In López’s domain, drawing and its paper support constitute a medium that enables travel, both literal and figurative, through many dimensions, involving historical, fictional, and personal narratives as much as the performative and sculptural narrative of the malleable, flat, fibrous material. The studio itself becomes transient: On multiple occasions, the artist has embarked on drafting expeditions, channeling the twentieth-century nomadism of Che and Bolaño or of European modernists such as Duchamp and Alighiero Boetti. Ever since his first solo exhibition at Galeria Casas Riegner in 2006 in Bogotá, Colombia, López has been known to turn spaces into makeshift workshops. (In his 2010 installation for the Twenty-Ninth São Paulo Bienal, Palacio de Papel [Paper Palace], the artist nested a studio inside a split polyhedron, fashioning almost everything within, from pencil sharpeners and tubes of paint to paper clips, out of paper.)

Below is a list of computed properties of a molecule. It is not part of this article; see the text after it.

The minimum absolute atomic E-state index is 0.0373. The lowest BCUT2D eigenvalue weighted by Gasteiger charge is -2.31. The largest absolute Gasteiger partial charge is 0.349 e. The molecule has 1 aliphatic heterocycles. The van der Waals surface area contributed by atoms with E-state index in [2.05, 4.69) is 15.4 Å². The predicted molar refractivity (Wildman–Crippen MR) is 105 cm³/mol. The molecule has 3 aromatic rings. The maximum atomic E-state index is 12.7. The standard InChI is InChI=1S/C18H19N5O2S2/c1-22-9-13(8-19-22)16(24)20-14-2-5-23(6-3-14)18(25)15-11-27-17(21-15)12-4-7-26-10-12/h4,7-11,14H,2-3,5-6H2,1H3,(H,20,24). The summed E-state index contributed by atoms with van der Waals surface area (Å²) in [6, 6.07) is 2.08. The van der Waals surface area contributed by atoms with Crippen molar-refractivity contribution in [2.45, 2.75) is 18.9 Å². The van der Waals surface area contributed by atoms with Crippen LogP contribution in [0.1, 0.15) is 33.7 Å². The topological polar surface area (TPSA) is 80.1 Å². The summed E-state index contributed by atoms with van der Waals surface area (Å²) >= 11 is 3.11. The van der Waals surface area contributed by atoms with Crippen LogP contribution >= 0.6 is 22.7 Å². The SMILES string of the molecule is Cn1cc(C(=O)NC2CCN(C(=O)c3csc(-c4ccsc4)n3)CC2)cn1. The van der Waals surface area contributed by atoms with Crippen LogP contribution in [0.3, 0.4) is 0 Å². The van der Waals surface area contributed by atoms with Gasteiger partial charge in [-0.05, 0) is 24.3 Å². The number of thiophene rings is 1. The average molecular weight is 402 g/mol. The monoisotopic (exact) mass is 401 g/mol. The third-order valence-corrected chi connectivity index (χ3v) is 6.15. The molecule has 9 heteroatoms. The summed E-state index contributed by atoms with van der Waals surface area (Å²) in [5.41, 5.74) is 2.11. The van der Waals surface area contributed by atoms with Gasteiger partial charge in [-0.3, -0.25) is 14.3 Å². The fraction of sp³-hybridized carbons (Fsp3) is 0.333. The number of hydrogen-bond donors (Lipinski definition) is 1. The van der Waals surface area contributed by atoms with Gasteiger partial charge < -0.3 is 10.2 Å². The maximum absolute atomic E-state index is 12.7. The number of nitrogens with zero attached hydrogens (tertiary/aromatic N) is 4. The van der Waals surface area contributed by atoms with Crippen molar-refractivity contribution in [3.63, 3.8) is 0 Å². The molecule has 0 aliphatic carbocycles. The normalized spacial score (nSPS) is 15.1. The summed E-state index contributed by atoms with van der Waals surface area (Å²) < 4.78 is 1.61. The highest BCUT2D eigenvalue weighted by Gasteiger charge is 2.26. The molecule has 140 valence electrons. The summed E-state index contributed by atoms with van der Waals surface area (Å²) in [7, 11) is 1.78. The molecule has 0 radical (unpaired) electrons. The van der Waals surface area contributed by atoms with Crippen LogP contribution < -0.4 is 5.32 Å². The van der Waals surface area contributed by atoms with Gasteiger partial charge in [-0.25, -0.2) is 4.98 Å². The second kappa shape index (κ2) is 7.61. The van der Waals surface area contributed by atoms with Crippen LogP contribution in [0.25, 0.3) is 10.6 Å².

In his ongoing project Viaje sin movimento (Traveling Without Movement), begun in 2008, López retraces the defunct railroads of Colombia (declared a national architectural heritage site in 1986) in order to record the oral histories of the people who once worked on them and who still live along the tracks. Constructed beginning in the mid-nineteenth century, the railroads could be considered Colombia’s Fitzcarraldo, devoured by time and the jungle. After more than half of the national project was completed, it was abandoned as a result of bankruptcy, corruption, and the engineering challenge of laying down track on the steep terrain of the Andean Corridor. López documented his first three of five planned trips along the rails with drawings, maquettes, found objects, sculptures, and a video, installing these materials in and around a studio he built inside a freestanding wooden staircase.